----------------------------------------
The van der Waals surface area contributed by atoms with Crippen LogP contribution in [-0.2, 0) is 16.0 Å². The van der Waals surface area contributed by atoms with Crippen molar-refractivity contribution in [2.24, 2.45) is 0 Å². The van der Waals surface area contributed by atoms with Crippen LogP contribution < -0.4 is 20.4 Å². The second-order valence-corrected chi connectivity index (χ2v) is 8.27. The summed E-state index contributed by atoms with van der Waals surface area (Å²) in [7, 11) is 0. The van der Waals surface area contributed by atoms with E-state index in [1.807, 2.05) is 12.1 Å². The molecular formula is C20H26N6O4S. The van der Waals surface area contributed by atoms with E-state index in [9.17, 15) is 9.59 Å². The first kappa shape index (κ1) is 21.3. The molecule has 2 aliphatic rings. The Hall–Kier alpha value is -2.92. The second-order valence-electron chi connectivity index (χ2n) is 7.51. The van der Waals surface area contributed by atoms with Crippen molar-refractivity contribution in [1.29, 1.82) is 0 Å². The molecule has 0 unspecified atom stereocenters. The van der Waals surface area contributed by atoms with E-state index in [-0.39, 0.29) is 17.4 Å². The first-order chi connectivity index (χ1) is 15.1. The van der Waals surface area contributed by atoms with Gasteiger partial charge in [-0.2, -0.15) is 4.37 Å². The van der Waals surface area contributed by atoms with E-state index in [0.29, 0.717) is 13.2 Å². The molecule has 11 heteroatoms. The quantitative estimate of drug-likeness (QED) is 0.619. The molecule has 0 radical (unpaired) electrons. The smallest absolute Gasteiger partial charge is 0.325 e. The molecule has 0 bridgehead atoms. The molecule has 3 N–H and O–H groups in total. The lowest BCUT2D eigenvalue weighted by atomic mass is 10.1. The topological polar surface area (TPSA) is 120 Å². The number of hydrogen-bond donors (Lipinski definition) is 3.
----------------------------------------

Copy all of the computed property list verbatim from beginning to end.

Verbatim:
The van der Waals surface area contributed by atoms with Crippen LogP contribution in [-0.2, 0) is 16.0 Å². The van der Waals surface area contributed by atoms with Crippen molar-refractivity contribution in [2.24, 2.45) is 0 Å². The van der Waals surface area contributed by atoms with Crippen LogP contribution < -0.4 is 20.4 Å². The second-order valence-corrected chi connectivity index (χ2v) is 8.27. The summed E-state index contributed by atoms with van der Waals surface area (Å²) in [7, 11) is 0. The van der Waals surface area contributed by atoms with E-state index in [1.807, 2.05) is 12.1 Å². The molecular formula is C20H26N6O4S. The van der Waals surface area contributed by atoms with E-state index in [9.17, 15) is 9.59 Å². The first kappa shape index (κ1) is 21.3. The molecule has 2 aliphatic rings. The Hall–Kier alpha value is -2.92. The second-order valence-electron chi connectivity index (χ2n) is 7.51. The van der Waals surface area contributed by atoms with Crippen molar-refractivity contribution in [1.29, 1.82) is 0 Å². The molecule has 0 unspecified atom stereocenters. The van der Waals surface area contributed by atoms with E-state index in [-0.39, 0.29) is 17.4 Å². The first-order chi connectivity index (χ1) is 15.1. The van der Waals surface area contributed by atoms with Gasteiger partial charge in [-0.2, -0.15) is 4.37 Å². The van der Waals surface area contributed by atoms with E-state index in [0.29, 0.717) is 13.2 Å². The molecule has 11 heteroatoms. The quantitative estimate of drug-likeness (QED) is 0.619. The molecule has 0 radical (unpaired) electrons. The smallest absolute Gasteiger partial charge is 0.325 e. The molecule has 0 bridgehead atoms. The molecule has 3 N–H and O–H groups in total. The lowest BCUT2D eigenvalue weighted by atomic mass is 10.1. The topological polar surface area (TPSA) is 120 Å². The number of hydrogen-bond donors (Lipinski definition) is 3.